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International Criminologists Coming To NZ

International Criminologists To Lead New Zealand Police Research Symposium

7 April 2006

New Zealand Police has invited four leading overseas criminologists to join police staff in a two-day research symposium at The Royal New Zealand Police College on 10 and 11 April.

Over 100 attendees will take part, sharing policing research and case studies. The attendees are mostly police staff but also include staff from partner organisations and academics.

Symposium host, National Manager: Training and Professional Development Superintendent Alistair (Olly) Beckett, says many police staff are involved in research as an integral part of their jobs and the symposium will bring people together to encourage further developments in policing research in New Zealand.

"Policing research brings together many disciplines to help police and its partners reduce victimisation and maintain safe and secure communities. It goes far beyond forensic science and computer technology. Using research to guide policing is of great strategic importance to the future of New Zealand Police."

The four international guest speakers are:

Professor David Weisburd is a Professor of Law and Criminal Justice at the Hebrew University in Jerusalem, Professor of Criminology and Criminal Justice at the University of Maryland USA, and is president of the Academy of Experimental Criminology. He has been the principal investigator for a series of major funded studies of policing including the Minneapolis Hot Spots Experiment and the Jersey City Drug Market Analysis Experiment. He is author or editor of 14 books and over 60 scientific articles that cover topics including crime at place, violent crime, white collar crime, policing, illicit markets, criminal justice statistics and social deviance.

He will be talking about policing with more emphasis on places where crime occurs rather than the people involved. He believes place-based policing is a more efficient and effective way to combat crime and disorder and that it raises fewer ethical and legal problems for police.

Professor Betsy Stanko has been the Senior Advisor for Strategic Analysis with the London Metropolitan Police since 2003. She has previously been a Professor of Criminology and published over 60 books and articles of which the most cited is Intimate Intrusions: Women's Experiences of Male Violence (1985). From 1997-2002 she was Director of the UK Economic and Social Research Council's Violence Research Programme and in 2000-2002 she led a Home Office project Understanding and Responding to Hate Crime.

She will be talking about strategic changes police services can make using global research on violence against women and hate crime. She will also be involved in a workshop later in the week for practitioners and policy-makers working across the family violence sector.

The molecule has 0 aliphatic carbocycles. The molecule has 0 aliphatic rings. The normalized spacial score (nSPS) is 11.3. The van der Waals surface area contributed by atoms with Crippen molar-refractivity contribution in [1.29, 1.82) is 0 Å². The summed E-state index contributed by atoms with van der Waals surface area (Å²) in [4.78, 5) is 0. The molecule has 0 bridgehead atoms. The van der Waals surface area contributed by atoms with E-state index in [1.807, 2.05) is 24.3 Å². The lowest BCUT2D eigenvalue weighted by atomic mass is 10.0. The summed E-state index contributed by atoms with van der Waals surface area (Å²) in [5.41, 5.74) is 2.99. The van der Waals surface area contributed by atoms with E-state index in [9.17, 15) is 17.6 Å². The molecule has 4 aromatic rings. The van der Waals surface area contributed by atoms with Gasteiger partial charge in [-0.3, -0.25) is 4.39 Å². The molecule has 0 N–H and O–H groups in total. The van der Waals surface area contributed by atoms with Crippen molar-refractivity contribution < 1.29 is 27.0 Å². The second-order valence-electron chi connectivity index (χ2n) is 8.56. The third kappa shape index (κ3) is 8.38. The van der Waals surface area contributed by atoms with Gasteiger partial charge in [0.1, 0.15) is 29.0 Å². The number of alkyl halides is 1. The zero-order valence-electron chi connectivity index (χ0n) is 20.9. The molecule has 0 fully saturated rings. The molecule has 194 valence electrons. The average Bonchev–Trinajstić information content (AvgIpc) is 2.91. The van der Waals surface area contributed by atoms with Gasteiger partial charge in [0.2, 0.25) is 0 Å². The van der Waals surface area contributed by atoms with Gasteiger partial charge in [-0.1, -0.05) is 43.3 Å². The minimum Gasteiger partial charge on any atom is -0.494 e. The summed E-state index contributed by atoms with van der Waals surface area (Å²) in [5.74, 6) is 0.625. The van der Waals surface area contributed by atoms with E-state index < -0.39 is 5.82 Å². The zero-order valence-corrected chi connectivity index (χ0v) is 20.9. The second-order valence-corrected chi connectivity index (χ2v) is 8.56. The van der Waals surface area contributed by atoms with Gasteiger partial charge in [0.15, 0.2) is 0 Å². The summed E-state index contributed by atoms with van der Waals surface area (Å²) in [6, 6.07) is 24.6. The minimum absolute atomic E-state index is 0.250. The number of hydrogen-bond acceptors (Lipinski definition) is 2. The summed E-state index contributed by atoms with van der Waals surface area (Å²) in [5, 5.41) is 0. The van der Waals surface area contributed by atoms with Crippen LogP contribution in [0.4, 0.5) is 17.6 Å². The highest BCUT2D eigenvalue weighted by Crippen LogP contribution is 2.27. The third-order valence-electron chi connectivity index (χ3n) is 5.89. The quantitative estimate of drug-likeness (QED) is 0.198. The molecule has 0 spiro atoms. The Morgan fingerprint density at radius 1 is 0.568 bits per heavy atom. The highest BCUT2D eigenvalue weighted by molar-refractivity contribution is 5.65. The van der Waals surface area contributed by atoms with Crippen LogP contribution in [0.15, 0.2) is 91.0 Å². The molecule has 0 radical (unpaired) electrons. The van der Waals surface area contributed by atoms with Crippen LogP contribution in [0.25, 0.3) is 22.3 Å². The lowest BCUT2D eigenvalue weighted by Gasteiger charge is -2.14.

Professor Peter Grabosky is a Professor at the Australian National University Research School of Social Sciences. He has been Deputy Director of the Australian Institute of Criminology, President of the Australian and New Zealand Society of Criminology and has served on the Board of Directors and was Deputy Secretary General of the International Society of Criminology. He has led Australian research on victims of crime and violence. His general interests are in policing and harnessing resources outside the public sector in the furtherance of public administration.

He will be talking about policing in the 21st century, which he describes as a complex environment where future influences will include globalisation, demographics and a number of potential ‘shocks’ of varying likelihood and impact. He says the enduring climate of fiscal restraint will require unprecedented creativity and resourcefulness on the part of police services.

Associate Professor Lorraine Mazerolle is an Associate Professor in the School of Criminology and Criminal Justice at Griffith University (Queensland), Deputy Director of the Key Centre for Ethics, Law, Governance and Justice and Vice President of the Academy of Experimental Criminologists. She is the recipient of numerous US and Australian research grants on topics such as problem-orientated policing, police technologies, community crime control, civil remedies, street-level drug enforcement and policing public housing sites.

She will be talking about the Drug Policy Modelling Project, which is a $7.7 million programme that explores the inter-disciplinary complexities of Australian drug policy. The programme has involved a review of drug law enforcement strategies and a prototype system for analysing drug law enforcement interventions.

ENDS

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